When you think of important open-source projects you almost certainly recall Linux, the Apache Web Server, LibreOffice, and so on. And, that's true. These are vital, but beneath these are the critical software libraries that empower hundreds of thousands of other programs. These are far less well known. That's why the Harvard Laboratory for Innovation Science (LISH) and the Linux Foundation's Open Source Security Foundation (OpenSSF), recently put together a comprehensive survey, Census II of Free and Open Source Software - Application Libraries, of these under-the-hood critical programs.
This is the second such study. The first, 2020's "Vulnerabilities in the Core,' a preliminary report and Census II of open-source software, focused on the lower level critical operating system libraries and utilities. This new report aggregates data from over half a million observations of free and open-source (FOSS) libraries used in production applications at thousands of companies.
The data for this report came from the Software Composition Analysis (SCA) scans of codebases of thousands of companies. This data was provided by Snyk, the Synopsys Cybersecurity Research Center (CyRC), and FOSSA.
The purpose of this, besides simply wanting to know what were indeed the most popular, open-source application libraries, packages, and components, is to help secure these projects. Until you know that's important, you can't know what you need to secure first.
For example, the heretofore relatively unknown log4j logging package became a massive security problem when the Log4Shell zero-day was revealed. Jen Easterly, the director of the United States Department of Homeland Security (DHS) Cybersecurity and Infrastructure Security Agency (CISA) called it "the most serious vulnerability I've seen in my decades-long career." This bug affected tens or hundreds of millions of devices and programs.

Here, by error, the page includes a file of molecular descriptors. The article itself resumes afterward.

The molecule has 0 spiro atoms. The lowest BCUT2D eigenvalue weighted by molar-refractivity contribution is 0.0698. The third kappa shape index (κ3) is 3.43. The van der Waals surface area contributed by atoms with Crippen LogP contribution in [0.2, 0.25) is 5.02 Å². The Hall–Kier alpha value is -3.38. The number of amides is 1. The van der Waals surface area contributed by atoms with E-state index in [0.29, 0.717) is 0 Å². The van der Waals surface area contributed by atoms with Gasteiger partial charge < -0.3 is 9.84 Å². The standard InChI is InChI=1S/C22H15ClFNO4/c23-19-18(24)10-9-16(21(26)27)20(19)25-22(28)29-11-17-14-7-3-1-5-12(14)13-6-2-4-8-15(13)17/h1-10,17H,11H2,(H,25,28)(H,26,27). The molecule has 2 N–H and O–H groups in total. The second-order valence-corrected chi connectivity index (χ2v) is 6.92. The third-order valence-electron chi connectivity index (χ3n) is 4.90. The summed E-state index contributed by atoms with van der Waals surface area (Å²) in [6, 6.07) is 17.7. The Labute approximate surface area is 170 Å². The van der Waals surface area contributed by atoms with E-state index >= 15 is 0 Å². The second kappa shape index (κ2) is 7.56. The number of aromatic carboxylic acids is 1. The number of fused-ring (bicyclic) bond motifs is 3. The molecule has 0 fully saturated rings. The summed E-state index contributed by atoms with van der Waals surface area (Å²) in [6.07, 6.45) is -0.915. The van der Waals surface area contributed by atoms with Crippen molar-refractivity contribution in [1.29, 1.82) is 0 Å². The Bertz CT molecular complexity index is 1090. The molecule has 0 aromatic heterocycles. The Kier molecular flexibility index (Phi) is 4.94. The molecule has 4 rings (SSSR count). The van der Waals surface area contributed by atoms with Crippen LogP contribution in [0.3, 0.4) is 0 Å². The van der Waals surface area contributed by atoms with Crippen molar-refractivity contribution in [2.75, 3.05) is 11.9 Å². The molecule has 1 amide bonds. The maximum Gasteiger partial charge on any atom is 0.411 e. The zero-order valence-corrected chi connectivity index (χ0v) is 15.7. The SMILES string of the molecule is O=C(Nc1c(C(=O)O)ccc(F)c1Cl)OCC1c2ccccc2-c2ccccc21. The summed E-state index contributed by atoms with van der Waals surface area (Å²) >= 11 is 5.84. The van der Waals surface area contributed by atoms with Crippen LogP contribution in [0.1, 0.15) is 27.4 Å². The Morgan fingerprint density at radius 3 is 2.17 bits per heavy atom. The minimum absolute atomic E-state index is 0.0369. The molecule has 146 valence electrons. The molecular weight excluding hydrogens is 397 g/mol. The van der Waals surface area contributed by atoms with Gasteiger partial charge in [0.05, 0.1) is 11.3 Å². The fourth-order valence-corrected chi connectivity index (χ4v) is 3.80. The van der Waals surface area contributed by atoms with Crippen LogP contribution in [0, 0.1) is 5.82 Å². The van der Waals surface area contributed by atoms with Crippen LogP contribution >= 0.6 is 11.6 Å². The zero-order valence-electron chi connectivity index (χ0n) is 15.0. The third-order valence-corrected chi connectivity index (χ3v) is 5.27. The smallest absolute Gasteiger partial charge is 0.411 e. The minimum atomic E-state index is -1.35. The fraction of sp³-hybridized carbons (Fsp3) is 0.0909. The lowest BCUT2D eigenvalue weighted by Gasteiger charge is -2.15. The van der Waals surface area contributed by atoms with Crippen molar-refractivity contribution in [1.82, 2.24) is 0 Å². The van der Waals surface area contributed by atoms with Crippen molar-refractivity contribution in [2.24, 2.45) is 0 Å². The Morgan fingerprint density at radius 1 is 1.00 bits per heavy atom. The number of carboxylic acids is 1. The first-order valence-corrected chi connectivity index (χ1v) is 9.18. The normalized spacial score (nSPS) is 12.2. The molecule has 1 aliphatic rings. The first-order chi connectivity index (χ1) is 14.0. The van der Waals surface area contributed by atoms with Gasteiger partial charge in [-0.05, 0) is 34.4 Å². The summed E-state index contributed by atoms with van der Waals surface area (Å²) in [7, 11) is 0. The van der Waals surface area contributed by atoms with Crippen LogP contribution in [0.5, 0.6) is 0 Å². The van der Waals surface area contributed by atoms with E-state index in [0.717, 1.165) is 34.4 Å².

Kevin Wang, FOSSA's Founder and CEO observed, The ubiquitous nature of OSS means that severe vulnerabilities — such as Log4Shell — can have a devastating and widespread impact. Mounting a comprehensive defense against supply chain threats starts with establishing strong visibility into software." Only by understanding our "open source dependencies can we improve transparency and trust in the software supply chain."
Mike Dolan, the Linux Foundation's senior vice president of Projects, added, "Understanding what FOSS packages are the most critical to society allows us to proactively support projects that warrant operations and security support. Open-source software is the foundation upon which our day-to-day lives run, from our banking institutions to our schools and workplaces. "
These, and the other top libraries, need to be closely watched for any security issues.
Besides simply listing them, the survey's authors, from Harvard University, made five overall findings:
1) There's a need for a standardized naming schema for software components. As it is, the names aren't random, but there's not a lot of rhyme or reason to them either.
2) We need to clean up the complexities of package versioning. Can you tell at a glance what version a package is? You can if you work on that program, but if you just use it as a brick in your higher-level software, it can be a mystery.
3) Much of the most widely used FOSS is developed by only a handful of contributors. Everyone knows the XKCD cartoon of a giant software stack that all depends on a single developer in Nebraska. The sad and funny thing about this is that it's not a joke. We still depend on code that relies on a sole programmer.
4) Improving individual developer account security is becoming critical. With hacking attacks on developers becoming more common, we must protect their accounts like the crown jewels of development they are.
5) Legacy software in the open-source space needs to be cleaned up. Usually, we think of legacy software in terms of that one guy we all know who's still running Windows XP. But, old, crufty code lives on in open-source repositories as well.
That said, while this survey is useful, the work is far from done. More and continuing work needs to be done. All the participants in this report are planning on working on another study. This is only a precursor to more exhaustive studies to come to better understand these critical pillars of our information infrastructure